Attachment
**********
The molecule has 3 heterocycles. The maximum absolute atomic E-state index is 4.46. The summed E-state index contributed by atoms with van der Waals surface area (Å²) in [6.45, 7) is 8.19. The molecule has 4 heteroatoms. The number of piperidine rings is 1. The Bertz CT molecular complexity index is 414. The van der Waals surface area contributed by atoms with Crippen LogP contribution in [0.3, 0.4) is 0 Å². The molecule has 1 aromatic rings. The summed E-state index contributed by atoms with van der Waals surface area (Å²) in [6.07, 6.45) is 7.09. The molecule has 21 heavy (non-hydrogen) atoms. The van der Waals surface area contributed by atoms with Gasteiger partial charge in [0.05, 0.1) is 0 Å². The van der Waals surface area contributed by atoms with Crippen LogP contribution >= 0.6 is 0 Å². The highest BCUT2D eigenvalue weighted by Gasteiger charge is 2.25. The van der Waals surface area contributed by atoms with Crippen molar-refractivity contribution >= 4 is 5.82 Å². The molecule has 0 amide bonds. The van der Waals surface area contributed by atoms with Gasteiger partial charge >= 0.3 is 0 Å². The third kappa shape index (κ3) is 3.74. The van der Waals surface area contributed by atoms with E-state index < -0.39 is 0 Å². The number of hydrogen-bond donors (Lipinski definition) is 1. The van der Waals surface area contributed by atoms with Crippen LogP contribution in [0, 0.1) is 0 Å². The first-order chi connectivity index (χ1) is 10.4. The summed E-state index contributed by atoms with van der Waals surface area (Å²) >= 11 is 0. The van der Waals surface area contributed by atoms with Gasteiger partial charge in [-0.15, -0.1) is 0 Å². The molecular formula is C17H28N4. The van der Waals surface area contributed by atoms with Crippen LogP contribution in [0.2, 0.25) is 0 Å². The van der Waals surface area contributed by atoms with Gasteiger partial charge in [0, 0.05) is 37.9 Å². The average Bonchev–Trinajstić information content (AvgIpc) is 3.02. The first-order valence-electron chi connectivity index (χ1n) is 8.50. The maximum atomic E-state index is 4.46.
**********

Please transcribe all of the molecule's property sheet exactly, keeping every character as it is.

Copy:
The molecule has 3 heterocycles. The maximum absolute atomic E-state index is 4.46. The summed E-state index contributed by atoms with van der Waals surface area (Å²) in [6.45, 7) is 8.19. The molecule has 4 heteroatoms. The number of piperidine rings is 1. The Bertz CT molecular complexity index is 414. The van der Waals surface area contributed by atoms with Crippen LogP contribution in [0.3, 0.4) is 0 Å². The molecule has 1 aromatic rings. The summed E-state index contributed by atoms with van der Waals surface area (Å²) in [6.07, 6.45) is 7.09. The molecule has 21 heavy (non-hydrogen) atoms. The van der Waals surface area contributed by atoms with Gasteiger partial charge in [0.05, 0.1) is 0 Å². The van der Waals surface area contributed by atoms with Crippen LogP contribution >= 0.6 is 0 Å². The highest BCUT2D eigenvalue weighted by Gasteiger charge is 2.25. The van der Waals surface area contributed by atoms with Crippen molar-refractivity contribution >= 4 is 5.82 Å². The molecule has 0 amide bonds. The van der Waals surface area contributed by atoms with Gasteiger partial charge >= 0.3 is 0 Å². The third kappa shape index (κ3) is 3.74. The van der Waals surface area contributed by atoms with E-state index < -0.39 is 0 Å². The number of hydrogen-bond donors (Lipinski definition) is 1. The van der Waals surface area contributed by atoms with Crippen LogP contribution in [0, 0.1) is 0 Å². The first-order chi connectivity index (χ1) is 10.4. The summed E-state index contributed by atoms with van der Waals surface area (Å²) >= 11 is 0. The van der Waals surface area contributed by atoms with Gasteiger partial charge in [-0.15, -0.1) is 0 Å². The molecular formula is C17H28N4. The van der Waals surface area contributed by atoms with Crippen LogP contribution in [0.2, 0.25) is 0 Å². The van der Waals surface area contributed by atoms with Gasteiger partial charge in [0, 0.05) is 37.9 Å². The average Bonchev–Trinajstić information content (AvgIpc) is 3.02. The first-order valence-electron chi connectivity index (χ1n) is 8.50. The maximum atomic E-state index is 4.46.